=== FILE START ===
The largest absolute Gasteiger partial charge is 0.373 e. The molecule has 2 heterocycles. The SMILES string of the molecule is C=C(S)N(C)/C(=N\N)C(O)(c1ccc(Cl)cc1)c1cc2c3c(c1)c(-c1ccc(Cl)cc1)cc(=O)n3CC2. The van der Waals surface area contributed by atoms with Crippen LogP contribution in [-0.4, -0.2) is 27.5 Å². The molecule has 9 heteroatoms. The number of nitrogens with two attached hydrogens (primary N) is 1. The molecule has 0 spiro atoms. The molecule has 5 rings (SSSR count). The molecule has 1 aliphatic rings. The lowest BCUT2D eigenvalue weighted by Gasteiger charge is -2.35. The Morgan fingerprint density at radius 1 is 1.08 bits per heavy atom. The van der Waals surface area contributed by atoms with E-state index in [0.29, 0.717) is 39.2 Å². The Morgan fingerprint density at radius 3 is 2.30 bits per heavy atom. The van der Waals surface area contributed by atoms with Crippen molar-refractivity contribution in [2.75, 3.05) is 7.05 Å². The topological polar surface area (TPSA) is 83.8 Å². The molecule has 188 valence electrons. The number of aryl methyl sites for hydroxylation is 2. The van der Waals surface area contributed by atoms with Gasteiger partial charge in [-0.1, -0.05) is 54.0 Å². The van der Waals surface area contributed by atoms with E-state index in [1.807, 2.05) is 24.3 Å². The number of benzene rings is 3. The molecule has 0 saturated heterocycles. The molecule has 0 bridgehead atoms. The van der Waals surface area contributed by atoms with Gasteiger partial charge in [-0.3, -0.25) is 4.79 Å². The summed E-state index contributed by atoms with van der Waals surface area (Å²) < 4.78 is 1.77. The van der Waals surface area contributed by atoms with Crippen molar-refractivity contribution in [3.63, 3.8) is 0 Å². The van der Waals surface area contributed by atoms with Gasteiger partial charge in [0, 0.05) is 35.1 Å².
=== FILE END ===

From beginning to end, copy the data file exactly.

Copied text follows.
The largest absolute Gasteiger partial charge is 0.373 e. The molecule has 2 heterocycles. The SMILES string of the molecule is C=C(S)N(C)/C(=N\N)C(O)(c1ccc(Cl)cc1)c1cc2c3c(c1)c(-c1ccc(Cl)cc1)cc(=O)n3CC2. The van der Waals surface area contributed by atoms with Crippen LogP contribution in [-0.4, -0.2) is 27.5 Å². The molecule has 9 heteroatoms. The number of nitrogens with two attached hydrogens (primary N) is 1. The molecule has 0 spiro atoms. The molecule has 5 rings (SSSR count). The molecule has 1 aliphatic rings. The lowest BCUT2D eigenvalue weighted by Gasteiger charge is -2.35. The Morgan fingerprint density at radius 1 is 1.08 bits per heavy atom. The van der Waals surface area contributed by atoms with E-state index in [0.29, 0.717) is 39.2 Å². The Morgan fingerprint density at radius 3 is 2.30 bits per heavy atom. The van der Waals surface area contributed by atoms with Crippen molar-refractivity contribution in [2.75, 3.05) is 7.05 Å². The topological polar surface area (TPSA) is 83.8 Å². The molecule has 188 valence electrons. The number of aryl methyl sites for hydroxylation is 2. The van der Waals surface area contributed by atoms with Gasteiger partial charge in [-0.1, -0.05) is 54.0 Å². The van der Waals surface area contributed by atoms with E-state index in [1.807, 2.05) is 24.3 Å². The number of benzene rings is 3. The molecule has 0 saturated heterocycles. The molecule has 0 bridgehead atoms. The van der Waals surface area contributed by atoms with Gasteiger partial charge in [-0.3, -0.25) is 4.79 Å². The summed E-state index contributed by atoms with van der Waals surface area (Å²) < 4.78 is 1.77. The van der Waals surface area contributed by atoms with Crippen molar-refractivity contribution in [3.63, 3.8) is 0 Å². The van der Waals surface area contributed by atoms with Gasteiger partial charge in [0, 0.05) is 35.1 Å².